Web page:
What is a Hysteroscopy?
Hysteroscopy is a procedure that allows your doctor to look inside your uterus in order to diagnose and treat causes of abnormal bleeding. Hysteroscopy is done using a hysteroscope, a thin, lighted tube that is inserted into the vagina to examine the cervix and the inside of the uterus.
Hysteroscopy can be used to investigate symptoms or problems or to perform minor surgical procedures.
This procedure helps your Viva Eve doctor make a definitive diagnosis. Your doctor may recommend a diagnostic hysteroscopy if you have:
- Heavy menstrual bleeding
- Irregular menstrual cycles
- More than two consecutive miscarriages
- Difficulty conceiving
During the hysteroscopy procedure, the doctor can also use the hysteroscope to remove cells from your uterine lining, so that they can be checked for abnormalities under a microscope.
This procedure can also be used as an alternative to more invasive surgeries. Hysteroscopy carries fewer risks and offers a shorter recovery time than other procedures, but it may still take some time before you feel fully recovered.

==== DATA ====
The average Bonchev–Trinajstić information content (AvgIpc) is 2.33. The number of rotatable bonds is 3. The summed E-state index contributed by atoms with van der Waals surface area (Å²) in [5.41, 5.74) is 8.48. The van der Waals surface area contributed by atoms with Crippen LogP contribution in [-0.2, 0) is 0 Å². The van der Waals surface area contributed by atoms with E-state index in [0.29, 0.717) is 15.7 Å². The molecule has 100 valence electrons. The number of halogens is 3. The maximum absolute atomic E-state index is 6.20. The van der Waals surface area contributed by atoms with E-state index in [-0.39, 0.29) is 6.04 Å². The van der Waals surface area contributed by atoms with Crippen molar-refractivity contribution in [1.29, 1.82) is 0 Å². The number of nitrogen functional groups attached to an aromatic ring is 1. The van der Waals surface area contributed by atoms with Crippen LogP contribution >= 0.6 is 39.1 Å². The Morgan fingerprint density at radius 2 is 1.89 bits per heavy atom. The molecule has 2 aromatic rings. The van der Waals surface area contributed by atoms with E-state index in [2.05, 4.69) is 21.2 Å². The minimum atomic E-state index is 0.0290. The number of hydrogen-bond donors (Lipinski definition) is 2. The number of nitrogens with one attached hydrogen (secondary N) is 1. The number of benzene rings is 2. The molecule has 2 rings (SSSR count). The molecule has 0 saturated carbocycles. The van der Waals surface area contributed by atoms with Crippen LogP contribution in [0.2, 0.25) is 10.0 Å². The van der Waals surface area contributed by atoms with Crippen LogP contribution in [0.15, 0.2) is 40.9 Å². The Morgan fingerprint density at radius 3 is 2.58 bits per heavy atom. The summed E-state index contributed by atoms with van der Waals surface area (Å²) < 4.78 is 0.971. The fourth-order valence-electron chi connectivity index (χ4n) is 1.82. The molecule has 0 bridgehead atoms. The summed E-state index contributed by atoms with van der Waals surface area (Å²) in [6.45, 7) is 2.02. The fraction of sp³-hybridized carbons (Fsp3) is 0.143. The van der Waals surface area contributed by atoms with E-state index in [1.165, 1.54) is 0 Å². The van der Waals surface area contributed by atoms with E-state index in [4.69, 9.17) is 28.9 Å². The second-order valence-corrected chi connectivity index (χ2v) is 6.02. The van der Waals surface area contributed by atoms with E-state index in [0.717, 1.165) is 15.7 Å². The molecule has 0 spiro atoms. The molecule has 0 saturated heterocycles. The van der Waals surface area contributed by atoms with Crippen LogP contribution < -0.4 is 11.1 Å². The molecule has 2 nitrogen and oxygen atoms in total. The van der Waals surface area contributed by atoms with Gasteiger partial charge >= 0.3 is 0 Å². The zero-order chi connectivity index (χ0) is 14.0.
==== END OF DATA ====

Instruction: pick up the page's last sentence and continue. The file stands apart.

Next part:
Operative hysteroscopy can be used for:
- Removal of polyps. A hysteroscopy polypectomy allows your doctor to remove the polyps without doing invasive surgery.
- Removal of fibroid tumors. Your doctor might be able to remove your fibroids if they are relatively small, mostly or completely inside the uterus, and easily accessible.
- IUD Removal. Your doctor may recommend a hysteroscopy to remove your IUD if it becomes embedded in your uterine lining or is otherwise difficult to locate.
- Removal of adhesions. Adhesions are bands of scar tissue that develop on and around your organs. With a hysteroscopy, your doctor can locate and remove the adhesions.
What are the risks and benefits of hysteroscopy?
Compared with other, more invasive procedures, hysteroscopy may provide the following advantages:
- Shorter recovery time.
- Can be performed at the Ob/Gyn office (not at the hospital)
- Less pain medication needed after surgery.
- Avoidance of hysterectomy.
- Possible avoidance of “open” abdominal surgery.
Hysteroscopy is a relatively safe procedure. However, as with any type of surgery, complications are possible. With hysteroscopy, complications occur in less than 1% of cases and can include:
- Risks associated with anesthesia.
- Heavy bleeding.
- Injury to the cervix, uterus, bowel, or bladder.
- Intrauterine scarring.
- Reaction to the substance used to expand the uterus.